Russian Natalia Molchanova shows the minus 86 metres tag that gives her a win in the first women's free-diving world championship 03 September 2005 in Villefranche-sur-Mer. Molchanova retained her world champion status.
Jacques Munch—AFP/Getty Images
By William Trubridge
August 5, 2015
William Trubridge is a 15-time world-record holder in free diving.

Natalia Molchanova, the 23-time world champion free diver who went missing during a recreational free dive on Aug. 2, was easily the toughest competitor in the sport. I saw her a few times a year at international events, and her son, Alexey, is my rival and a good friend. Her loss is devastating for the whole community.

Free diving—diving underwater while holding your breath—is both a mental and a physical sport. You have to train your body to adapt to low oxygen and to move efficiently though the water. Natalia was incredible at that: She had a huge breath hold and a very good technique in the water. She was also supremely strong mentally. Natalia thrived under pressure, and she was always able to go inside herself and pull out amazing performances.

This holistic challenge of free diving is what drew me to the sport. I was brought up around water, and it became a game to go under and stay as long as I could. In other physical sports like rowing I felt myself becoming bored because my mind wasn’t as engaged; in mental games like chess, I would get fidgety because I wasn’t using my body. Free diving feels like it’s challenging your whole being.

It’s also a beautiful sensation—to be under the water and feel weightless and free. It’s a feeling of going inside yourself because there’s an absence of stimuli, an absence of light and sound. It allows you to discover yourself and feel what it’s like to be pure consciousness.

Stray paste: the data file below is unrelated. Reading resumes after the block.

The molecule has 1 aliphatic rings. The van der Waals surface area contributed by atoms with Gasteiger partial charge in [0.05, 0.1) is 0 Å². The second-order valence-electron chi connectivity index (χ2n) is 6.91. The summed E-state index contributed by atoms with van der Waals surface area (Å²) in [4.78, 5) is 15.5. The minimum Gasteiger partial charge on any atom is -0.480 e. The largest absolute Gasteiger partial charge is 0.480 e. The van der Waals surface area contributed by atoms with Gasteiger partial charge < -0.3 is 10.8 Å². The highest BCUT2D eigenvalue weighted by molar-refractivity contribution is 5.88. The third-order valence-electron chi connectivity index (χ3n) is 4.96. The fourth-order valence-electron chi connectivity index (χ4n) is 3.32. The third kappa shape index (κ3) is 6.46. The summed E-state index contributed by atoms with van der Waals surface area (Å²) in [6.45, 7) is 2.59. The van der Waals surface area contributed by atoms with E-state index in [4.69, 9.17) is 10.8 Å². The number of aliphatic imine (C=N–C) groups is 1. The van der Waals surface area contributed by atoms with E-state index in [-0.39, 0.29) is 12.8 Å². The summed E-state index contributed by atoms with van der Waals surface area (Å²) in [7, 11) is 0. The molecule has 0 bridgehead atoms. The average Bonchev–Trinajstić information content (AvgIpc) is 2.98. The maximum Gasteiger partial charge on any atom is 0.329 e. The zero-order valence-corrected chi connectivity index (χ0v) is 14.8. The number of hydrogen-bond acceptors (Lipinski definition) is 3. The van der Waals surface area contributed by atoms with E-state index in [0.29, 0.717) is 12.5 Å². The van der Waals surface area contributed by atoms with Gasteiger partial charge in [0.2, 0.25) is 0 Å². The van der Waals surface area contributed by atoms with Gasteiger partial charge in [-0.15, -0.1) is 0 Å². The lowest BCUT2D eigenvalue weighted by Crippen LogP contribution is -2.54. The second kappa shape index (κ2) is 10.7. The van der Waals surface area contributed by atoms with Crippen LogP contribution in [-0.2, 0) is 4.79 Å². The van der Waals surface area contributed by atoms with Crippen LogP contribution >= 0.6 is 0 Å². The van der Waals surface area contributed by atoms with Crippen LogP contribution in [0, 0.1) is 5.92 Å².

Free diving is often thought of as a dangerous sport—divers can go to great depths without extra oxygen or a link to the surface. And the human species has an inbred fear of water: We’re not as adapted to being in water as we are to being on land. But when you’ve taken the necessary safety precautions, free diving is a lot easier and more accessible than many think.

The cardinal rule of free diving is to never dive alone—even if it’s as simple as trying to hold your breath in your pool in your backyard. In competitions, divers are connected to a counterbalance system and are monitored on a sonar screen. Recreational free diving is the most dangerous because there can be unknown hazards. You should always make sure someone who is trained in safety measures is watching you.

Despite the risks, the challenge of going deep and breaking world records is an incredible experience that can be addicting and liberating. But for me, the most beautiful, poignant moments aren’t necessarily those at huge depths. Watching a little seahorse swim along at 10 feet underwater, or swimming down to a sandy bottom at 40 feet and lying down and closing my eyes—those are the magical experiences that sustain me in the sport.

William Trubridge is a 15-time world record holder in free diving.


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